Placing documents in the public domain is giving them away – often seen as an illogical position for a commercial entity to take?
Or should it be better put that placing information online in order to spread that knowledge as widely as possible, is best achieved by offering users of that information clear signposting that copyright and license of the material has been waived.
This is an Open Access argument. If you create information, articles or images that you wish to be freely available to others why not ‘mark’ them accordingly for others to use the material with confidence.
The World Intellectual Property Organisation has been working recently to provide researchers and information users with standardised sources of open access information.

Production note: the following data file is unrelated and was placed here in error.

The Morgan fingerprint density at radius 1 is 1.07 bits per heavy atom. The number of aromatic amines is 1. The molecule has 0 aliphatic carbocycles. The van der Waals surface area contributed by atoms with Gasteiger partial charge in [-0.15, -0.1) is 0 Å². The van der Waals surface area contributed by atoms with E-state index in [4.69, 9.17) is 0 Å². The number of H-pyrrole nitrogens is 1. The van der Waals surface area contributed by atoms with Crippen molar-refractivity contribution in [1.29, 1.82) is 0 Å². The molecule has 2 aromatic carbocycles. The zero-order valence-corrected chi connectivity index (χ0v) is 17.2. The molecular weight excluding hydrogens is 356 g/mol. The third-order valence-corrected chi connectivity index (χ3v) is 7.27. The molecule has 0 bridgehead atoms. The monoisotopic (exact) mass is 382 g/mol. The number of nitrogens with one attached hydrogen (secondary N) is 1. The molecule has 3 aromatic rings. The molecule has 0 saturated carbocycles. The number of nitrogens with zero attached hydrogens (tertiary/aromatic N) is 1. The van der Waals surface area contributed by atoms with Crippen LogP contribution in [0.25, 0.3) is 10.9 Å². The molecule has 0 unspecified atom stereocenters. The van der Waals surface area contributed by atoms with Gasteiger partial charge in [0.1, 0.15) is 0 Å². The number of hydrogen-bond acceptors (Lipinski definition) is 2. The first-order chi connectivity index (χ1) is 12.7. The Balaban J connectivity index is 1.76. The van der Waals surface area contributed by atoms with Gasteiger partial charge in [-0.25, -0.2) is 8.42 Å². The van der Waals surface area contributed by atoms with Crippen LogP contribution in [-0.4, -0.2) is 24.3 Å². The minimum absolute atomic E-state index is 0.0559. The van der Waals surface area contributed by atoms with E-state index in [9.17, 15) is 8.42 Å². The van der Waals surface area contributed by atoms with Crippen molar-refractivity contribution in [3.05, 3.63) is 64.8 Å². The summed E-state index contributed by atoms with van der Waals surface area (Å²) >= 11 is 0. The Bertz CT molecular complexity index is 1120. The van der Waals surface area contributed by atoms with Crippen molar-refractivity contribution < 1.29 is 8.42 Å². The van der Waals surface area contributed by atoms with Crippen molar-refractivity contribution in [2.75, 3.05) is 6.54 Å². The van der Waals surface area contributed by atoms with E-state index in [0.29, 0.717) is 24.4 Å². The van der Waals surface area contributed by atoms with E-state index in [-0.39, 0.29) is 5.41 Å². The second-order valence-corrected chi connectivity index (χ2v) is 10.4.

The Creative Commons movement have also posted a set of tools online that can help you generate html to help signify the accessibility of information sources that you have published as original material.
These Creative Commons tools are clearly intended as markers for original content that has not been licensed. Delimiting material already prescribed by copyright is a cautious matter for the original content owners.
If you are interested in reading more about the Creative Commons as a non-profit organisation you can find a Wikipedia article here.
There is some debate online as to whether the Creative Commons approach is really able to be aligned with the concepts of free software or images, or comparable with Open Source. Surely the point is that the creator of the work has a framework of possibilities available to him or her – deciding which right she or he wishes to devolve themselves of, or not.
We create content for access by the public and in our small way think any framework that helps information users or distributors to be clear about how material can be used is a good thing per se. What do you think?